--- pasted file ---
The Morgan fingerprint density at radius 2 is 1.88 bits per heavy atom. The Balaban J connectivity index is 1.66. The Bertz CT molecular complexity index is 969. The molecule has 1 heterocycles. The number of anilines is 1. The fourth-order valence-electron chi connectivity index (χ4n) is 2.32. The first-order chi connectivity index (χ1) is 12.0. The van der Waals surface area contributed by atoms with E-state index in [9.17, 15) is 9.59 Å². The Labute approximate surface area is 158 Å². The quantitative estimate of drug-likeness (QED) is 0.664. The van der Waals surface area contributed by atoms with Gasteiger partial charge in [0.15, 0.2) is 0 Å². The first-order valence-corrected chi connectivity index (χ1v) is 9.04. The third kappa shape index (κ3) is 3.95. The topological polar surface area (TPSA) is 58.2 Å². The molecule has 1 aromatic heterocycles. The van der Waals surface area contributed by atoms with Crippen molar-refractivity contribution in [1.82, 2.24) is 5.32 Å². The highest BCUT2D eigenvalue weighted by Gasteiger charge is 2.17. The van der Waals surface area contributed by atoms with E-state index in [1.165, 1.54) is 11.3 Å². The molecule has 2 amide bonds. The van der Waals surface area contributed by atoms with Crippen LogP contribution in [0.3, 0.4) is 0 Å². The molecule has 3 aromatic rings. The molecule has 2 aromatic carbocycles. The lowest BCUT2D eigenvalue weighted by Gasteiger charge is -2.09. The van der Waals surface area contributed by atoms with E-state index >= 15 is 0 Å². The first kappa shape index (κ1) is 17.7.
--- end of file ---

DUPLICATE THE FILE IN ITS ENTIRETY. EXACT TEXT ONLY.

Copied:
The Morgan fingerprint density at radius 2 is 1.88 bits per heavy atom. The Balaban J connectivity index is 1.66. The Bertz CT molecular complexity index is 969. The molecule has 1 heterocycles. The number of anilines is 1. The fourth-order valence-electron chi connectivity index (χ4n) is 2.32. The first-order chi connectivity index (χ1) is 12.0. The van der Waals surface area contributed by atoms with E-state index in [9.17, 15) is 9.59 Å². The Labute approximate surface area is 158 Å². The quantitative estimate of drug-likeness (QED) is 0.664. The van der Waals surface area contributed by atoms with Gasteiger partial charge in [0.15, 0.2) is 0 Å². The first-order valence-corrected chi connectivity index (χ1v) is 9.04. The third kappa shape index (κ3) is 3.95. The topological polar surface area (TPSA) is 58.2 Å². The molecule has 1 aromatic heterocycles. The van der Waals surface area contributed by atoms with Crippen molar-refractivity contribution in [1.82, 2.24) is 5.32 Å². The highest BCUT2D eigenvalue weighted by Gasteiger charge is 2.17. The van der Waals surface area contributed by atoms with E-state index in [1.165, 1.54) is 11.3 Å². The molecule has 2 amide bonds. The van der Waals surface area contributed by atoms with Crippen LogP contribution in [0.3, 0.4) is 0 Å². The molecule has 3 aromatic rings. The molecule has 2 aromatic carbocycles. The lowest BCUT2D eigenvalue weighted by Gasteiger charge is -2.09. The van der Waals surface area contributed by atoms with E-state index >= 15 is 0 Å². The first kappa shape index (κ1) is 17.7.